The United States and the USSR had always generally disliked and distrusted each other, despite the fact that they were allies against Germany and Japan during the war. Americans had hated and feared Communism ever since it had appeared in the Bolshevik Revolution of 1917 and had refused to recognize the new Soviet government, especially after Bolshevik leaders promoted the destruction of capitalism. During World War II, Roosevelt and British prime minister Winston Churchill delayed their decision to open a second front, which would have distracted the Nazis and taken pressure off the Red Army entrenched at Stalingrad. Stalin resented this delay, just as he resented the fact that the United States and Great Britain refused to share their nuclear weapons research with the Soviet Union. After the war, Truman’s decision to give Great Britain relief loans while denying similar requests from the USSR only added to the resentment.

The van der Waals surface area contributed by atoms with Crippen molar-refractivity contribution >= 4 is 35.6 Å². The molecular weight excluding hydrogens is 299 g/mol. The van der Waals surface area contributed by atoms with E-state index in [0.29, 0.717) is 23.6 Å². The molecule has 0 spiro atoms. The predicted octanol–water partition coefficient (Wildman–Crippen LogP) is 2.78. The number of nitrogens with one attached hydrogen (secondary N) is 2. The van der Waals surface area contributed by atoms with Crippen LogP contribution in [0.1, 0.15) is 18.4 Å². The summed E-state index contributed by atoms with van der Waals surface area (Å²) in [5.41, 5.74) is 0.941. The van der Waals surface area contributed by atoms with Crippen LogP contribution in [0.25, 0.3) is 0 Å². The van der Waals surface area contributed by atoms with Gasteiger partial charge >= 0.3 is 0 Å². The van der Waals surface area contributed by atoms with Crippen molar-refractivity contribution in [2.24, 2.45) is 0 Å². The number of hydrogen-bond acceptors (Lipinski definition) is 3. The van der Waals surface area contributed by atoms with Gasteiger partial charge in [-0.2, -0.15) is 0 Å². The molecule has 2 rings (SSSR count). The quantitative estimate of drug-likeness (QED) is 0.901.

Another major factor contributing to the Cold War was the fact that the United States and USSR were the only two powers to escape World War II relatively unharmed. Whereas other major world powers such as Great Britain, France, Italy, and Germany lay in ruins, the Soviet Union and the United States still had manufacturing and military capabilities. The world had been a multipolar one before the war but was bipolar afterward, and this new order implicitly pitted the already distrustful and ideologically opposed United States and Soviet Union against each other.